Why Going Viral Wont Guarantee Success

How can we make this go viral?

As someone who works in social media, you’ve heard that phrase before. From managers, coworkers, or your neighbor who owns an Etsy store…no matter where it comes from, it likely sends shivers down your spine.

It’s understandable to want your social media content to go viral. After all – when something goes viral, it means you’ll get a massive growth in followers, customers, and engagement with your brand, right?

Not really.

Sure, ‘going viral’ may sound like the ultimate social media marketing goal. And while it seems like a good idea, in theory, it’s often not a good long-term approach or goal for most businesses.

To put it plainly, going viral is not an effective content strategy because it’s not something that is planned for, nor is it something that can be easily and consistently replicated for long-term success. And viral content often has an incredibly short shelf life.

So, let’s dive into the specifics.

Viral

Viral Doesn’t Often Come With Intention

When something on social media goes viral, whether it’s connected to a business or random individual, it’s rarely an intentional thing that was planned out ahead of time. Content that goes viral online, more times than not, happens by complete accident, not by design.

Did Wendy’s set out to become a Twitter account sensation and make their content consistently go viral?

Not likely.

Did Elyse Meyers strategize going viral with her quick wit and attention-grabbing storytelling style?

Absolutely not.

Both of these accounts did not set out to make their content go viral. But what they did do was create content that connected with people. That made people laugh. That made people feel seen. That made people feel connected.

The truth is, if there was a way to go viral, a formula that guaranteed success, anyone and everyone’s work could go viral and would go viral.

But that simply isn’t the case.

Viral Doesn’t Often Come With Preparation

Have you ever heard about what happens to people after they win the lottery? Their life gets better for maybe a week. Then it usually gets much worse.

They spend the money fast and on unimportant things. They lose friends. They’re not taken seriously. Taxes take a considerable portion of their wins. And they often end up going into debt.

It’s not a pretty picture. But there is a reason that is common for many lottery winners.

They weren’t prepared for the win and attention.

It’s the same concept for content that goes viral.

While having a post go viral isn’t nearly as rare or damaging as winning the lottery, a critical similarity is seen between the two.

The sudden fame and attention that can come from going viral brings way more work with it. Work that your team may not have the resources and time to handle. In turn, that leaves your brand without the proper people and tools to continue forward after the short success. Because of that, messages could go unread, content may become stale or inconsistent, and your community will start to feel disconnected from your brand.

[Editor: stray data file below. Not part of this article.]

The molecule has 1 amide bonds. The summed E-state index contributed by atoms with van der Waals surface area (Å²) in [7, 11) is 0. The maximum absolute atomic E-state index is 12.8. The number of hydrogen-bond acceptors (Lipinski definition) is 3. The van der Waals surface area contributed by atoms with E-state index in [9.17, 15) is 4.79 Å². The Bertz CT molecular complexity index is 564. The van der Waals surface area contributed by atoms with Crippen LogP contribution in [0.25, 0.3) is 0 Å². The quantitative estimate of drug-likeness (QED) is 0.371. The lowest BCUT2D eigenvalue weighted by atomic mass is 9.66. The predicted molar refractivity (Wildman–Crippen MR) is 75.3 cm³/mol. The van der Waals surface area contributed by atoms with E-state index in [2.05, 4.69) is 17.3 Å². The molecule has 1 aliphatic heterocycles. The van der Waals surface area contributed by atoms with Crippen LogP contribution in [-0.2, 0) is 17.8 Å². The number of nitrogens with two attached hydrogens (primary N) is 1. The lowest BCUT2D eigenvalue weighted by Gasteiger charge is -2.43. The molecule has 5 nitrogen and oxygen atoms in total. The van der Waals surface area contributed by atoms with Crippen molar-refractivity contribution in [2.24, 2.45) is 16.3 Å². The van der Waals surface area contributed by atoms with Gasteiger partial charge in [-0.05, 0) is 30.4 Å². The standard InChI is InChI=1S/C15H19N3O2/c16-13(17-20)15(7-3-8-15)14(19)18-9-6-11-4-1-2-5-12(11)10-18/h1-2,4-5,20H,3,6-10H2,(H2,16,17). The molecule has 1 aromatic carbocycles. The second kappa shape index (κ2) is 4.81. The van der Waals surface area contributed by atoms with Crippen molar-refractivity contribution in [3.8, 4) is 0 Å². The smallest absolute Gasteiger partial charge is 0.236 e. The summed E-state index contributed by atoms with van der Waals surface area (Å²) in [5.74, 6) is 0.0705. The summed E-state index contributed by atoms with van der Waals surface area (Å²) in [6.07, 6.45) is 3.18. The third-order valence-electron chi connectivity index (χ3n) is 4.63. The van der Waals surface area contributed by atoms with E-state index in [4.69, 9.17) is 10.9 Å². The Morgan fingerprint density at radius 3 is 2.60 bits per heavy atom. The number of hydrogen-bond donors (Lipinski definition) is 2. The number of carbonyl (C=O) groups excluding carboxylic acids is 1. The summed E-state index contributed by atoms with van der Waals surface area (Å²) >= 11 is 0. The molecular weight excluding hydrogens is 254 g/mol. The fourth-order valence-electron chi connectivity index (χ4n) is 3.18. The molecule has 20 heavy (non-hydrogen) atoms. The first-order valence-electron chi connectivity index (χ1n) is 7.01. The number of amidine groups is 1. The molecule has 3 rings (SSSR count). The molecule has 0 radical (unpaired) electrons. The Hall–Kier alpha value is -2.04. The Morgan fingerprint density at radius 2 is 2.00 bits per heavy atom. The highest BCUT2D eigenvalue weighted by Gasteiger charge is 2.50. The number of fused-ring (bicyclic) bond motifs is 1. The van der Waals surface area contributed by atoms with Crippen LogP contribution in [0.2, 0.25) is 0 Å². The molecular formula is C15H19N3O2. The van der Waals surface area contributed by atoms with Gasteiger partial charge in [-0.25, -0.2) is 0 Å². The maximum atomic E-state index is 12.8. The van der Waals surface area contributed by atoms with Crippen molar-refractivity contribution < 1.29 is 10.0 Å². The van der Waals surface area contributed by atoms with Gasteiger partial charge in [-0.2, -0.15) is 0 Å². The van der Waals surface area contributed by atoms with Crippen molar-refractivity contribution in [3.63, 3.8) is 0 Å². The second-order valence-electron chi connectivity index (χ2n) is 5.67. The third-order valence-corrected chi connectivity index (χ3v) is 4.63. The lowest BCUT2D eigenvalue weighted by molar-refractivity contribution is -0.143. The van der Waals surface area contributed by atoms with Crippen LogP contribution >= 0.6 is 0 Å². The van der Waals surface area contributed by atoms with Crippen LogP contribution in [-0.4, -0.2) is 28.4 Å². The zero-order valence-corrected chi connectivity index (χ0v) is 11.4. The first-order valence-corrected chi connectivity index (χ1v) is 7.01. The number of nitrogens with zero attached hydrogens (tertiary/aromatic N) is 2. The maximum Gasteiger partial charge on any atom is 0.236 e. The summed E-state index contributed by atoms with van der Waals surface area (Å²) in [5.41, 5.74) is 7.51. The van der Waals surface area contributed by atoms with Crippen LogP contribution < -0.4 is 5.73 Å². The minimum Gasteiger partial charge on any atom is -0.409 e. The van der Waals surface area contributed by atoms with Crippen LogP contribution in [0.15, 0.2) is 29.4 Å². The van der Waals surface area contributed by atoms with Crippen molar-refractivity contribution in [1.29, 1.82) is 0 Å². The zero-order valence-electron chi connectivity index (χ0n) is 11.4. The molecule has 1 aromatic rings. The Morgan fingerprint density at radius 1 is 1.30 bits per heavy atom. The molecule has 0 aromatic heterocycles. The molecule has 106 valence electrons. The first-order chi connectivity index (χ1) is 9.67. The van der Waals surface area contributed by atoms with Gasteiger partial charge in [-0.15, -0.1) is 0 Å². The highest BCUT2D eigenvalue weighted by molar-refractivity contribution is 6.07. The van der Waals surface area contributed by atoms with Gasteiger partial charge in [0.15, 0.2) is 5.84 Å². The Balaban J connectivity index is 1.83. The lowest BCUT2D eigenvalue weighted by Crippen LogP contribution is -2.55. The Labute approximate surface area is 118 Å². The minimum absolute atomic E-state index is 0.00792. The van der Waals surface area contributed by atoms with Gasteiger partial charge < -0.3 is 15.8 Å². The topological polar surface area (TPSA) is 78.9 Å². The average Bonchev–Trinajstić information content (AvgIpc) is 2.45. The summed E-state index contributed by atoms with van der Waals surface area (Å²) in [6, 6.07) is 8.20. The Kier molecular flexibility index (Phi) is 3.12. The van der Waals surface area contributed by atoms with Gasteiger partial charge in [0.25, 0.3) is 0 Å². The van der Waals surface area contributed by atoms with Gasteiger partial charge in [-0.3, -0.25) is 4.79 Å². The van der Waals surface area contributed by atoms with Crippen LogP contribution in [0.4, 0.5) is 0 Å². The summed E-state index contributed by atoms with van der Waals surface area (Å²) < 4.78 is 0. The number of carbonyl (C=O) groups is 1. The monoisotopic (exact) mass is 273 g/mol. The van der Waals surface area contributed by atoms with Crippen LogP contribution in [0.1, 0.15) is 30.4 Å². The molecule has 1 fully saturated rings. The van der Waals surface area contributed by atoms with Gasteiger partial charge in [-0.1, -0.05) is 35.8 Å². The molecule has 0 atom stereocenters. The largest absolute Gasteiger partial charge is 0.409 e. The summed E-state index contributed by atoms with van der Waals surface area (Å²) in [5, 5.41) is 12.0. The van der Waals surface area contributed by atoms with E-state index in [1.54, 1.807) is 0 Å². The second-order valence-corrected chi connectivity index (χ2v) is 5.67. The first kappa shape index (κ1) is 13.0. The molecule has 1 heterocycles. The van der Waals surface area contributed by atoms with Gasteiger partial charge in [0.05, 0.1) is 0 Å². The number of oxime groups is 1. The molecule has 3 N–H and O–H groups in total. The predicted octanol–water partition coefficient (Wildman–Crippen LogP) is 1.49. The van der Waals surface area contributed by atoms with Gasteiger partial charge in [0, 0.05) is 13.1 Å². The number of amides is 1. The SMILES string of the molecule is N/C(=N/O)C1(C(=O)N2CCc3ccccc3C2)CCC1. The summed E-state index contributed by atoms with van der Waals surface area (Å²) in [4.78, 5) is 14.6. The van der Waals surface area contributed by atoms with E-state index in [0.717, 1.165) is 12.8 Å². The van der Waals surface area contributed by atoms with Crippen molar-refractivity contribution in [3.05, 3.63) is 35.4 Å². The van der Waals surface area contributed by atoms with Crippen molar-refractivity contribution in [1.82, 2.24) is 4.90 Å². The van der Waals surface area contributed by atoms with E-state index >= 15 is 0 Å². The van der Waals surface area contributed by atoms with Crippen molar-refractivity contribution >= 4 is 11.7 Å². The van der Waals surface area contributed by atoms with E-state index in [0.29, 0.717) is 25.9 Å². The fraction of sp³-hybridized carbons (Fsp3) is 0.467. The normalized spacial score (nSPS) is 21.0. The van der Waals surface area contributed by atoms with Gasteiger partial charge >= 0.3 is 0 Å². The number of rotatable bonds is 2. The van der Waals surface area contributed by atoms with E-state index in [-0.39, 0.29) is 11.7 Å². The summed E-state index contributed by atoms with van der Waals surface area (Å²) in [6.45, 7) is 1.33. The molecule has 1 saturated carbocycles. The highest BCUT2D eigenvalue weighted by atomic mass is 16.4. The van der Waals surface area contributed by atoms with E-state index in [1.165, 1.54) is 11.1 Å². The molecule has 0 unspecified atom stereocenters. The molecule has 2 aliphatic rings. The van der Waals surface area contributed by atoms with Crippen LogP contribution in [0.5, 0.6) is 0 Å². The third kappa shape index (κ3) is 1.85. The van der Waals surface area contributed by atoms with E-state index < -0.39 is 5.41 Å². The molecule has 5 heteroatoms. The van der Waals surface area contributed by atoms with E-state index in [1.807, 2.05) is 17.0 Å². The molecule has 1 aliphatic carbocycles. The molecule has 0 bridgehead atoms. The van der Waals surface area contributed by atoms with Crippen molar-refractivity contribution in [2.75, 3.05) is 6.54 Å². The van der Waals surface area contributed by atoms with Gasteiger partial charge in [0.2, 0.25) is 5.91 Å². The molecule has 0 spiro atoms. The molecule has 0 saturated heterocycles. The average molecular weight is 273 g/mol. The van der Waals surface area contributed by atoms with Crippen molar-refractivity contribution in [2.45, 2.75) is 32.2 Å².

When you build something over time, whether it’s wealth, trust, or an audience, you’re able to become more prepared for it day by day and at a more even, steady pace. However, if you suddenly go viral overnight and gain thousands of new followers, it may be overwhelming and wasted. You likely won’t be prepared to continue creating engaging content, build an email list, or leverage the opportunity to keep growing and strengthening your brand.

So, if going viral should not be part of your marketing strategy, what should you focus on instead?

Social Media Strategy

Focus On Adding Value To Your Community

The importance of building a loyal, engaged community slowly over time cannot be overstated. A significant part of the social media experience is sharing other people’s content and responding to messages and comments – both of which do nothing for making your content go viral. But what they do make happen is building an engaged community of loyal followers and prospective customers. This type of community will create sustainable and long-term growth and success for your brand, way beyond the shelf life of a viral post. And even more, when you focus on community building and offering actual value to their lives, you likely will get more shares and engagement than you would if all of your focus was strictly on going viral.

Building relationships on social media works the exact same way as building relationships anywhere else.

It takes time.

It takes persistence.

It takes patience.

It takes consistency.

Take the time to build relationships with your audience rather than just hoping they like your content enough to make it go viral. Create value in what you post, and your community will support you in ways that a viral post could never create.

Conclusion

While there is nothing wrong with wanting your social media marketing campaigns to reach and impact many people, earning that distribution through quality content that offers real value and community is a far better way to success than “going viral.” Be authentic, helpful, and real, and you’ll find sustainable success in the long run without the pressure and chaos of going viral.

While most brands will not experience viral success, it does not mean that they cannot create consistently great content that their audience wants to consume. Value and community-driven social media strategies will always offer both your brand and your community more opportunities to connect and grow together.